God has given me a huge desire to equip others to do the work of the ministry (Ephesians 4:11-12). Huge desire. One of the joys I have is seeing others ready and willing to roll up their sleeves and contribute to the kingdom work, be it aspiring church planter or pastor or Sunday School teacher. My dissertation project for my Doctor of Ministry was on the topic of “Training Aspiring Ministers in the Basics of Expository Preaching at Boone’s Creek Baptist Church, Lexington, KY,” where I was able to meet frequently for four months with young men who were ‘guinea pigs’ for this training time.
As much as this is a passion of mine, I did explore at one point pursuing a PhD in Expository Preaching at my alma mater, wanting to study with a former professor and present friend, Hershael York. I even had a topic in mind dealing with and researching antebellum (pre-Civil War) preachers in the South and their justification of slavery all the while preaching freedom in Christ (as a man born in Virginia where it all started, this has been burning in my bones for a while). When it shook out, I wanted to examine how American culture can influence a biblical message without us realizing it.
So when Dr. York came to town last October for our Mile High Preaching Conference, I took him to lunch to ask him about what my next steps should be.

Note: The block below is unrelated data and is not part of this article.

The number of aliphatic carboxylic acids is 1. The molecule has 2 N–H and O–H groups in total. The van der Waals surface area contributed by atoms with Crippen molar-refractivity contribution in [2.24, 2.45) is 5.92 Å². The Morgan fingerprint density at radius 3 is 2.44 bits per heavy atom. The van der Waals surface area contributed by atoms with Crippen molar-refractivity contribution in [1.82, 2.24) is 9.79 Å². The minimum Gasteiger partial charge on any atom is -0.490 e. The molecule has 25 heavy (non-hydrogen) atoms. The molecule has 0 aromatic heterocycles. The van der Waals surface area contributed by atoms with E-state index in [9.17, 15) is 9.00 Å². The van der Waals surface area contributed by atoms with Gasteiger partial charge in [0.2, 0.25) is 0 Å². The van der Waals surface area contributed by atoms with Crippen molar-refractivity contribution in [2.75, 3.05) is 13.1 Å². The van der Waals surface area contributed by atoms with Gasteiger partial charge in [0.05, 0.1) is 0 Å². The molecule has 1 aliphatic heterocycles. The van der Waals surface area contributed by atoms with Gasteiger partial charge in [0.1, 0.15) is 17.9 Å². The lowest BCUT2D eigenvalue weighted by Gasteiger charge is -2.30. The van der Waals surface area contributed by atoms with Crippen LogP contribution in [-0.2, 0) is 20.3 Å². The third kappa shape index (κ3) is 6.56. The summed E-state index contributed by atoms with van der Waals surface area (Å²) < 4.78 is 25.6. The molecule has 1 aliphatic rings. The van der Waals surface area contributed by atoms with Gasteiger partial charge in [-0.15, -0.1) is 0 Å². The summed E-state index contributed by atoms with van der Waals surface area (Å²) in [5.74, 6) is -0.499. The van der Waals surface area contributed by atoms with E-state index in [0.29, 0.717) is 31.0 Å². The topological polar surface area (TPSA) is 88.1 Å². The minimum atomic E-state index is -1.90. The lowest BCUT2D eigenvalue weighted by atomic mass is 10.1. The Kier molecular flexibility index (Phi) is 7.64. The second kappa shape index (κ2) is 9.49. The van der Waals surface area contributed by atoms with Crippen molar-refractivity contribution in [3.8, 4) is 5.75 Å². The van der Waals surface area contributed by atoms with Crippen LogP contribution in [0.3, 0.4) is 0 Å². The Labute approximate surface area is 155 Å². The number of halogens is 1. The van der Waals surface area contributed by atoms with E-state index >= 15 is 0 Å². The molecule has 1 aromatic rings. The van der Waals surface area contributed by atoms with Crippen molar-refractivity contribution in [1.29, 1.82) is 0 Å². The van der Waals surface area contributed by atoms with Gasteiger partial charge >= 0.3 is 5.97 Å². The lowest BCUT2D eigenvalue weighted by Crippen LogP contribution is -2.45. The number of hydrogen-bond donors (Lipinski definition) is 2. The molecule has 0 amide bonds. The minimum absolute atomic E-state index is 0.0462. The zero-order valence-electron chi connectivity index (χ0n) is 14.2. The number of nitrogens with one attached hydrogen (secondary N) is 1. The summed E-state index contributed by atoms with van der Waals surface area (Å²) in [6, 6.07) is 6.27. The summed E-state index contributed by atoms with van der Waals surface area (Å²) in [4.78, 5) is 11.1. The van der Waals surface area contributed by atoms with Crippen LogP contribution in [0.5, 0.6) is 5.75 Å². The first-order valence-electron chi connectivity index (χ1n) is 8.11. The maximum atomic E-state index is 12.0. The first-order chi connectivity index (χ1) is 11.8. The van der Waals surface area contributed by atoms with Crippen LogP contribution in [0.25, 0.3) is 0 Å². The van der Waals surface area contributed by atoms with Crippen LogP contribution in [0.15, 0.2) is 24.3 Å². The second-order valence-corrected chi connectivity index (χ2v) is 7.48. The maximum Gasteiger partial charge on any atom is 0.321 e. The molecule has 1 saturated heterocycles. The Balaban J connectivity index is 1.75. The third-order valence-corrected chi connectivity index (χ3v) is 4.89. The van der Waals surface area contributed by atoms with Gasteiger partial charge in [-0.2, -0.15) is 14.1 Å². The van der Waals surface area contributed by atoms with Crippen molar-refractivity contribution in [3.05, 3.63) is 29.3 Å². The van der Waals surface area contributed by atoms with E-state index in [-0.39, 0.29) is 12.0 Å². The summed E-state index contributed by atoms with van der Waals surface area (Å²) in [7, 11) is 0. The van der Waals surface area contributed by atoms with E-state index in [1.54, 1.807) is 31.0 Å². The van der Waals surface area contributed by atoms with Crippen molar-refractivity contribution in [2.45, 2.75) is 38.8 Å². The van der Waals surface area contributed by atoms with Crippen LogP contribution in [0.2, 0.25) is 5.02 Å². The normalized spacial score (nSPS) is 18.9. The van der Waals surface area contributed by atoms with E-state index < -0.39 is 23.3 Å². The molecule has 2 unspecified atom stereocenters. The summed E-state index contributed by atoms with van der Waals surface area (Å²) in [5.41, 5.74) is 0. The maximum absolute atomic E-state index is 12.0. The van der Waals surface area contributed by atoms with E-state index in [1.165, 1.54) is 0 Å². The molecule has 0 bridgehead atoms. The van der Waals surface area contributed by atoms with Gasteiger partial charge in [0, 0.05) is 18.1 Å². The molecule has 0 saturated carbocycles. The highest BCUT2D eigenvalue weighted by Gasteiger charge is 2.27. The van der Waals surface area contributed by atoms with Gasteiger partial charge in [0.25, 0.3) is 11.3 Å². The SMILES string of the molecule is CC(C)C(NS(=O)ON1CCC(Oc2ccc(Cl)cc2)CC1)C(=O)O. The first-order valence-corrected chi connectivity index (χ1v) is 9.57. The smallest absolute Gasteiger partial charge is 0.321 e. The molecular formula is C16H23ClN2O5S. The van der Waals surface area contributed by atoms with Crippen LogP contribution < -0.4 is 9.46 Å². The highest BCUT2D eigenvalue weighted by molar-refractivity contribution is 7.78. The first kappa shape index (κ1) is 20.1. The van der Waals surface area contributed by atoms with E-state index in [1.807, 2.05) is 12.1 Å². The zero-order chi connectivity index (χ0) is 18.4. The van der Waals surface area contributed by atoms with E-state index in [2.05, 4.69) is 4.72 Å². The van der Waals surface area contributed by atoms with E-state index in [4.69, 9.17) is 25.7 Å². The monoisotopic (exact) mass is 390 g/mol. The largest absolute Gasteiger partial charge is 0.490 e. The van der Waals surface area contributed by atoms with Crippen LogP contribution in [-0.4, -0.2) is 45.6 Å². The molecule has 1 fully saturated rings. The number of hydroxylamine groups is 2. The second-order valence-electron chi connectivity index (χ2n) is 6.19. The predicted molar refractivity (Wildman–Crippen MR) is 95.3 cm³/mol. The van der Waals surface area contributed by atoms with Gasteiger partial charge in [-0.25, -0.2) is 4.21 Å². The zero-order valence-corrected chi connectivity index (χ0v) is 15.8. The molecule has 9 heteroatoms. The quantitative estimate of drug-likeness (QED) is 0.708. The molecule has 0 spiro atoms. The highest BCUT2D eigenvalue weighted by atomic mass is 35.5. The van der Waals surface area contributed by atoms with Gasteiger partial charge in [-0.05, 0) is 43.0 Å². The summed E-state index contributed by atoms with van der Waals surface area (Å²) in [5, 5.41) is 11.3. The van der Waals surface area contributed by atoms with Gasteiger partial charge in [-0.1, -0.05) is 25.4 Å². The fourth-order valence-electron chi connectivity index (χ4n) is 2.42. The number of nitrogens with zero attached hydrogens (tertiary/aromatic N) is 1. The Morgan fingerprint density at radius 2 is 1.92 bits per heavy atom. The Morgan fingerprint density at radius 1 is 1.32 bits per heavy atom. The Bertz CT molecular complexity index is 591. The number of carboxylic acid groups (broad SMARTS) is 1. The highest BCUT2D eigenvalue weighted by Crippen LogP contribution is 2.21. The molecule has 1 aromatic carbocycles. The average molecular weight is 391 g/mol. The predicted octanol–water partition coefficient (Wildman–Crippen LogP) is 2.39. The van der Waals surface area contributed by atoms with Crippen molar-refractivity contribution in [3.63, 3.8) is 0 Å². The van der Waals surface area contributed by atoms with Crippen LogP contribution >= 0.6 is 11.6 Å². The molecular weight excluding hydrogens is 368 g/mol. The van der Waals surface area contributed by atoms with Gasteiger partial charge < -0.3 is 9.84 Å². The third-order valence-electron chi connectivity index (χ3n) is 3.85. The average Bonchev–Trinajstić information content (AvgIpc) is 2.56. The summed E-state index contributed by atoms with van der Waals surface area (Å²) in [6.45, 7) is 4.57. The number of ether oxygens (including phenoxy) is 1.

We went to No-No’s Cafe and enjoyed a delicious Cajun meal when he brought up the subject. He knew my heart, and had been somewhat involved in my pastoral ministry for the last decade. Now that Southern Seminary offered a modular PhD where I could take it without having to resign the church I deeply love, I was ready for an outlined plan.
The conversation lasted two minutes. In essence, Dr. York said, in response to my desire to train up leaders, “Matt, you’re already doing it! You don’t need a PhD to do that.” He told me that I brought him out to train up leaders in the local church here in Denver, and I did that with the number of college students who would come up to our church in a suburb of Lexington from EKU.
So what’s my point with all of you? Simply put: do what God has given you a passion to do. Sure, that may involved seminary education, but it doesn’t have to. You have a local church, and God has gifted us to serve the local church ultimately. We need gifted, passionate, potent leaders on the ground behind the pulpits and in the coffee shops equipping others in the Word. Yes, we need seminary professors, but we also need sent pastors all over the planet.
So, Dr. York talked me out of a PhD. I thank you—and my wallet thanks you as well!